You should get the following alert followed by some additional error messages.

    **** ALERT: SIP ENABLED! ****
    

    You can ignore this alert. At the prompt shown below, enter y.

    Do you want to attempt installation (Y/N)? 
    

    The follow error message was expected and can be ignored.

    Could not set boot device property: 0xe00002bc
    
  4. Rename the refind folder to BOOT and the refind_x64.efi file to bootx64.efi so that the Startup Manager will include it as a startup option. This can be done with the Finder application or by entering the commands given below.

    cd /Volumes/BOOTMGR/EFI
    mv refind BOOT
    mv BOOT/refind_x64.efi BOOT/bootx64.efi
    
  5. Add a label for this new startup option. Without a label the Startup Manager will show EFI Boot which may be confusing if you have other partitions with an /EFI/BOOT/bootx64.efi file.

    cd /Volumes/BOOTMGR/EFI
    bless --folder BOOT --label rEFInd
    
  6. (Optional) Goto my Mac icons website and download the mac-icons.dmg file. Use the Finder application to mount this file. Enter the command given below to copy the rEFInd icon to BOOTMGR volume.

    cp /Volumes/mac-icns/os_refind.icns /Volumes/BOOTMGR/.VolumeIcon.icns
    

    The icon shown below will now appear in the Startup Manager above the rEFInd label.

  7. Restart the Mac and immediately hold down the option key until the Startup Manager icons appear. Next, select the icon labeled rEFInd. Finally, hold down the control key and select the circular arrow below the rEFInd label. This effectively blesses rEFInd.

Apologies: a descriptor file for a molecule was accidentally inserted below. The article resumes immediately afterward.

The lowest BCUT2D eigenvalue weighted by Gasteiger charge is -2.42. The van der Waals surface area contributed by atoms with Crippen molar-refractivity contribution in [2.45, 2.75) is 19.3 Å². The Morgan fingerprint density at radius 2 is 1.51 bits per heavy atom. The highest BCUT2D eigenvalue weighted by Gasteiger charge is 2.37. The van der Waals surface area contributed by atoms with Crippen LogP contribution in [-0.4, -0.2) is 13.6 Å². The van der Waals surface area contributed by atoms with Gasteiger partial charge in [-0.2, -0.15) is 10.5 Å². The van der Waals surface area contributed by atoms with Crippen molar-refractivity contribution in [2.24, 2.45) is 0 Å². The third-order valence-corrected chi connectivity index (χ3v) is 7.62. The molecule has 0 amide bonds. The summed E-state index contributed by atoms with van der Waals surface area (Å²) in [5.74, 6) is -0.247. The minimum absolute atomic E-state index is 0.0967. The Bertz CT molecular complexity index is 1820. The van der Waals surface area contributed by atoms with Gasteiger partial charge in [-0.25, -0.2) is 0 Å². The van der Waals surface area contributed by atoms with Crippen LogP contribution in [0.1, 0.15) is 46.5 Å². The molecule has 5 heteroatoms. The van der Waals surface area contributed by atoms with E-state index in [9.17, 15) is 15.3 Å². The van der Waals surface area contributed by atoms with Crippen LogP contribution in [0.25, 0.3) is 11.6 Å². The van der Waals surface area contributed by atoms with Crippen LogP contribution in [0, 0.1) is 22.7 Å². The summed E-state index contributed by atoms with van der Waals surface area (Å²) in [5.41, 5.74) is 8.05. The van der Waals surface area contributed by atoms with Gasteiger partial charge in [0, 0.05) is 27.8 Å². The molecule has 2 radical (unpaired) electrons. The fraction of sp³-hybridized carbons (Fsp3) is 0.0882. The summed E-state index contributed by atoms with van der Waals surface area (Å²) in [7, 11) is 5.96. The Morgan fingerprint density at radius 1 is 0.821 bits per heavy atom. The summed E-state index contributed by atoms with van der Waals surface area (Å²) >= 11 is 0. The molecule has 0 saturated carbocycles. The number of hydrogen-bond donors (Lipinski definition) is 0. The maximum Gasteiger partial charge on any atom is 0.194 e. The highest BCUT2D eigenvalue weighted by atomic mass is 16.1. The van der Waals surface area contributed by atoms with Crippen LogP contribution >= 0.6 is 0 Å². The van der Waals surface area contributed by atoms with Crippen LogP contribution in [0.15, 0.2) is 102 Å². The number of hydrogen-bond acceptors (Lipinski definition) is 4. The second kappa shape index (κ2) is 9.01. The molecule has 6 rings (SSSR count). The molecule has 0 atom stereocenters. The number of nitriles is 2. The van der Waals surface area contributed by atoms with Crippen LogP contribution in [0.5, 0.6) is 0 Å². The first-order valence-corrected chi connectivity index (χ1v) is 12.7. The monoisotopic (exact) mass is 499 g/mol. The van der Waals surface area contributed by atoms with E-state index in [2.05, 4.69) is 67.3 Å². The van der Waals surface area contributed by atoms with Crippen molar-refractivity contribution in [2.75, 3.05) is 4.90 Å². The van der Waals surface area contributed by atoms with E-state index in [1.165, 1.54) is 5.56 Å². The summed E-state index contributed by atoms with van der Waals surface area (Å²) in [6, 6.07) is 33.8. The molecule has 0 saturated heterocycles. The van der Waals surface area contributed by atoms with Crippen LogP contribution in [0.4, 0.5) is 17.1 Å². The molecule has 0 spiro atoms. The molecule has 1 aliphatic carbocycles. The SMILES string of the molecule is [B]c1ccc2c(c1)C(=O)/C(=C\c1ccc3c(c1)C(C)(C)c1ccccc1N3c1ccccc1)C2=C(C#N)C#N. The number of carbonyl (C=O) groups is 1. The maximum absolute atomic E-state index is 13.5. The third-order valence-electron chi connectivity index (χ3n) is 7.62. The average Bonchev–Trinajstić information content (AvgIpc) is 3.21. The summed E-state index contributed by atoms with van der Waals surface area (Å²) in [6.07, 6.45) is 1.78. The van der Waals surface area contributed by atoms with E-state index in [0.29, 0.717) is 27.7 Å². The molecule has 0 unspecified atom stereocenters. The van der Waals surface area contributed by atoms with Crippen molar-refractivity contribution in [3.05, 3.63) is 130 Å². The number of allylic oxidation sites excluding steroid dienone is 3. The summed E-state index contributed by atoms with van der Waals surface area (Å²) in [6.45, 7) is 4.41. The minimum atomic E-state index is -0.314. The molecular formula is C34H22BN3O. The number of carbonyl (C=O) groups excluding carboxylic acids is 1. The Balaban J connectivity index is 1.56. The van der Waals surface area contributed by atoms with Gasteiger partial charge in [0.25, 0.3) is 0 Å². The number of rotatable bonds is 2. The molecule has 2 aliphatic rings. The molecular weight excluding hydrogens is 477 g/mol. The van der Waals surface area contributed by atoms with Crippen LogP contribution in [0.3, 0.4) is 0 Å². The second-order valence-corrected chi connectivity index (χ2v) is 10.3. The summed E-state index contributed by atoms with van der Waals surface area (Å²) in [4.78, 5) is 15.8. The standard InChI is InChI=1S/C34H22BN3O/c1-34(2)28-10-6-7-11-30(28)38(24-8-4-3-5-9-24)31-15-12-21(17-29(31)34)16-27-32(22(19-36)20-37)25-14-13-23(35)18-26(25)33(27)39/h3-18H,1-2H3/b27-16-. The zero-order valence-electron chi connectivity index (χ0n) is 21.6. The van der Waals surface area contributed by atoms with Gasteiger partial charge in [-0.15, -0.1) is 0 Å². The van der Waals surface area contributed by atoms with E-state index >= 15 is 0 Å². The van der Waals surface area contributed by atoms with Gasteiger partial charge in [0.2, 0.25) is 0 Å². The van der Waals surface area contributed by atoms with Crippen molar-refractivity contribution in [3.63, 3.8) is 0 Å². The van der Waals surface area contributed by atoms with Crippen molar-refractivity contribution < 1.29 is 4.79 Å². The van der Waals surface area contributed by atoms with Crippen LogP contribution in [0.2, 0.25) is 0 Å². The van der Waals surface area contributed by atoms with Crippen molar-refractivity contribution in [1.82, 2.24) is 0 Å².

Changing which drivers are used

The drivers used to access file systems by rEFInd are stored in the /Volumes/BOOTMGR/EFI/BOOT/drivers_x64 folder. You can create a new folder named drivers_x64_not_used in the /Volumes/BOOTMGR/EFI/BOOT folder. You can then move any drivers you do not wish to be used by rEFInd from the /Volumes/BOOTMGR/EFI/BOOT/drivers_x64 folder to the /Volumes/BOOTMGR/EFI/BOOT/drivers_x64_not_used folder.

If you are still getting a grey screen or a no entry sign, this link shows that you will have to copy the apfs driver in order to boot. To do so, run the following command.

cp /usr/standalone/i386/apfs.efi /Volumes/BOOTMGR/EFI/BOOT/drivers_x64.

You may still have one boot option that shows the 'no entry' sign but the other option should now boot you into macOS instead of showing you a grey screen.

  • I was able to install it using your method however I have a few issues. When I boot to it, it shows two boot disks both named 'Macintosh HD'. When I boot to the first one, I just get a black screen with a white no entry sign. The second device, I am just greeted with a grey screen. How would I fix this? – iProgram Oct 5 '18 at 13:45
  • Configuring rEFInd is an entirely different question from installing rEFInd. I do not use the --alldrivers option. The rEFInd Boot Manager: The Future of rEFInd web page has a section titled Known bugs that need squashing:. The first item reports blanks screens on the newest Mac models. The posted solution refers to the removing of rEFInd's drivers. I could also post how to manual configure rEFInd to boot macOS, but I would need to know which macOS you have installed and the output from diskutil list. – David Anderson Oct 5 '18 at 19:07
  • Put the information in the edit of my original post. – iProgram Oct 6 '18 at 11:35
  • Just found out that I was booting to a grey screen because rEFInd did not have the apfs.elf driver installed. I have edited your answer to explain how to do it. – iProgram Oct 6 '18 at 18:58
  • @iProgram: Does this fix now allow you now boot to macOS from rEFInd? – David Anderson Oct 6 '18 at 19:31

You must log in to answer this question.

Not the answer you're looking for? Browse other questions tagged .